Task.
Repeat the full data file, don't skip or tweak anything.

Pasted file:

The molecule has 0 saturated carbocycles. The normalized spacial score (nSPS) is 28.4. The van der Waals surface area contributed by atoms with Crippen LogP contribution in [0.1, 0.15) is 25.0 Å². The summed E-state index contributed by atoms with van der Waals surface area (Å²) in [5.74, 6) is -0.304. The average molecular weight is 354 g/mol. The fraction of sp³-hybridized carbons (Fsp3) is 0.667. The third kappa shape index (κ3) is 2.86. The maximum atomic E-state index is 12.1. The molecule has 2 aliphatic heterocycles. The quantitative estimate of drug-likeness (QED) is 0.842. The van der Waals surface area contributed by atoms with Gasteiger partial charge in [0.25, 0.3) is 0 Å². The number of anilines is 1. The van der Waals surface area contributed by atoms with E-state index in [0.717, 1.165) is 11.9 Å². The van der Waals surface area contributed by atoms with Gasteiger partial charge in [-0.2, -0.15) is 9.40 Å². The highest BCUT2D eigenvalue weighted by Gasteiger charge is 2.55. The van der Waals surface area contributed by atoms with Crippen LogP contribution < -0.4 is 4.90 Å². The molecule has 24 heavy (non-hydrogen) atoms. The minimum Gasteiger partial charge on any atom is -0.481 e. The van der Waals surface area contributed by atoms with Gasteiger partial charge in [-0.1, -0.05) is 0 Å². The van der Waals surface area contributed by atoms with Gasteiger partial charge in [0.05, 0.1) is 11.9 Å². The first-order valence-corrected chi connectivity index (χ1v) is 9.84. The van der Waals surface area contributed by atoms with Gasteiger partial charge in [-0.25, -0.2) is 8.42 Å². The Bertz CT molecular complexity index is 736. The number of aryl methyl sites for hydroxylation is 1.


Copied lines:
The molecule has 0 saturated carbocycles. The normalized spacial score (nSPS) is 28.4. The van der Waals surface area contributed by atoms with Crippen LogP contribution in [0.1, 0.15) is 25.0 Å². The summed E-state index contributed by atoms with van der Waals surface area (Å²) in [5.74, 6) is -0.304. The average molecular weight is 354 g/mol. The fraction of sp³-hybridized carbons (Fsp3) is 0.667. The third kappa shape index (κ3) is 2.86. The maximum atomic E-state index is 12.1. The molecule has 2 aliphatic heterocycles. The quantitative estimate of drug-likeness (QED) is 0.842. The van der Waals surface area contributed by atoms with Gasteiger partial charge in [0.25, 0.3) is 0 Å². The number of anilines is 1. The van der Waals surface area contributed by atoms with E-state index in [0.717, 1.165) is 11.9 Å². The van der Waals surface area contributed by atoms with Gasteiger partial charge in [-0.2, -0.15) is 9.40 Å². The highest BCUT2D eigenvalue weighted by Gasteiger charge is 2.55. The van der Waals surface area contributed by atoms with Crippen LogP contribution < -0.4 is 4.90 Å². The molecule has 24 heavy (non-hydrogen) atoms. The minimum Gasteiger partial charge on any atom is -0.481 e. The van der Waals surface area contributed by atoms with Gasteiger partial charge in [-0.1, -0.05) is 0 Å². The van der Waals surface area contributed by atoms with Gasteiger partial charge in [0.05, 0.1) is 11.9 Å². The first-order valence-corrected chi connectivity index (χ1v) is 9.84. The van der Waals surface area contributed by atoms with Gasteiger partial charge in [-0.25, -0.2) is 8.42 Å². The Bertz CT molecular complexity index is 736. The number of aryl methyl sites for hydroxylation is 1.